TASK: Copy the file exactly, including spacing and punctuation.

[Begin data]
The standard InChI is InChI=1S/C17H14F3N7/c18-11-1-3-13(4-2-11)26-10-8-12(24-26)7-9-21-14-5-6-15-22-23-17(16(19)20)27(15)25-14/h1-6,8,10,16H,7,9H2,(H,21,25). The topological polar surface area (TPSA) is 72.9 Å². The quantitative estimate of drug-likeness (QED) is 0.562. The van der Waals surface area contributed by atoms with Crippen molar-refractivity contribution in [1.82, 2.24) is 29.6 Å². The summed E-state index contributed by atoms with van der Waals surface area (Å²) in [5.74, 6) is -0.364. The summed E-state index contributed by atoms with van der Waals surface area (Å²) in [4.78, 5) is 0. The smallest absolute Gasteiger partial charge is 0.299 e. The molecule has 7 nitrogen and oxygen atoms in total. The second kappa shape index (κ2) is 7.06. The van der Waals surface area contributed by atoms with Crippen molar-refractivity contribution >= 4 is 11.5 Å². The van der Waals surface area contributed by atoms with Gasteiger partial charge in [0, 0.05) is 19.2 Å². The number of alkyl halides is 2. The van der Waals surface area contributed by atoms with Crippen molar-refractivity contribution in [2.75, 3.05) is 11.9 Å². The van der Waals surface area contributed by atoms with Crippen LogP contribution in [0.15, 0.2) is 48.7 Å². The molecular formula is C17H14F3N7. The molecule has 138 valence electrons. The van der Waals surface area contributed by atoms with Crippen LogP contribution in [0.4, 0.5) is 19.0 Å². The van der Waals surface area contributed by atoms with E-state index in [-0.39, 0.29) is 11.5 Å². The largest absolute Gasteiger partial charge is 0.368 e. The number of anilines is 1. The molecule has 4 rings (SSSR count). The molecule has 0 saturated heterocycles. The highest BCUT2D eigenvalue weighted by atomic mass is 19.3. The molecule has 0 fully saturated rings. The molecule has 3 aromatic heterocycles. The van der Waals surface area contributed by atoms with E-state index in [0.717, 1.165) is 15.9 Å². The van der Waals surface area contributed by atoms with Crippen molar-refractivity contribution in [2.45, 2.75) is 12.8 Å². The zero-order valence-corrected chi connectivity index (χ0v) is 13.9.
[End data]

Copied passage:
The standard InChI is InChI=1S/C17H14F3N7/c18-11-1-3-13(4-2-11)26-10-8-12(24-26)7-9-21-14-5-6-15-22-23-17(16(19)20)27(15)25-14/h1-6,8,10,16H,7,9H2,(H,21,25). The topological polar surface area (TPSA) is 72.9 Å². The quantitative estimate of drug-likeness (QED) is 0.562. The van der Waals surface area contributed by atoms with Crippen molar-refractivity contribution in [1.82, 2.24) is 29.6 Å². The summed E-state index contributed by atoms with van der Waals surface area (Å²) in [5.74, 6) is -0.364. The summed E-state index contributed by atoms with van der Waals surface area (Å²) in [4.78, 5) is 0. The smallest absolute Gasteiger partial charge is 0.299 e. The molecule has 7 nitrogen and oxygen atoms in total. The second kappa shape index (κ2) is 7.06. The van der Waals surface area contributed by atoms with Crippen molar-refractivity contribution >= 4 is 11.5 Å². The van der Waals surface area contributed by atoms with Gasteiger partial charge in [0, 0.05) is 19.2 Å². The number of alkyl halides is 2. The van der Waals surface area contributed by atoms with Crippen molar-refractivity contribution in [2.75, 3.05) is 11.9 Å². The van der Waals surface area contributed by atoms with Crippen LogP contribution in [0.15, 0.2) is 48.7 Å². The molecular formula is C17H14F3N7. The molecule has 138 valence electrons. The van der Waals surface area contributed by atoms with Crippen LogP contribution in [0.4, 0.5) is 19.0 Å². The van der Waals surface area contributed by atoms with E-state index in [-0.39, 0.29) is 11.5 Å². The largest absolute Gasteiger partial charge is 0.368 e. The number of anilines is 1. The molecule has 4 rings (SSSR count). The molecule has 0 saturated heterocycles. The highest BCUT2D eigenvalue weighted by atomic mass is 19.3. The molecule has 0 fully saturated rings. The molecule has 3 aromatic heterocycles. The van der Waals surface area contributed by atoms with E-state index in [0.717, 1.165) is 15.9 Å². The van der Waals surface area contributed by atoms with Crippen molar-refractivity contribution in [2.45, 2.75) is 12.8 Å². The zero-order valence-corrected chi connectivity index (χ0v) is 13.9.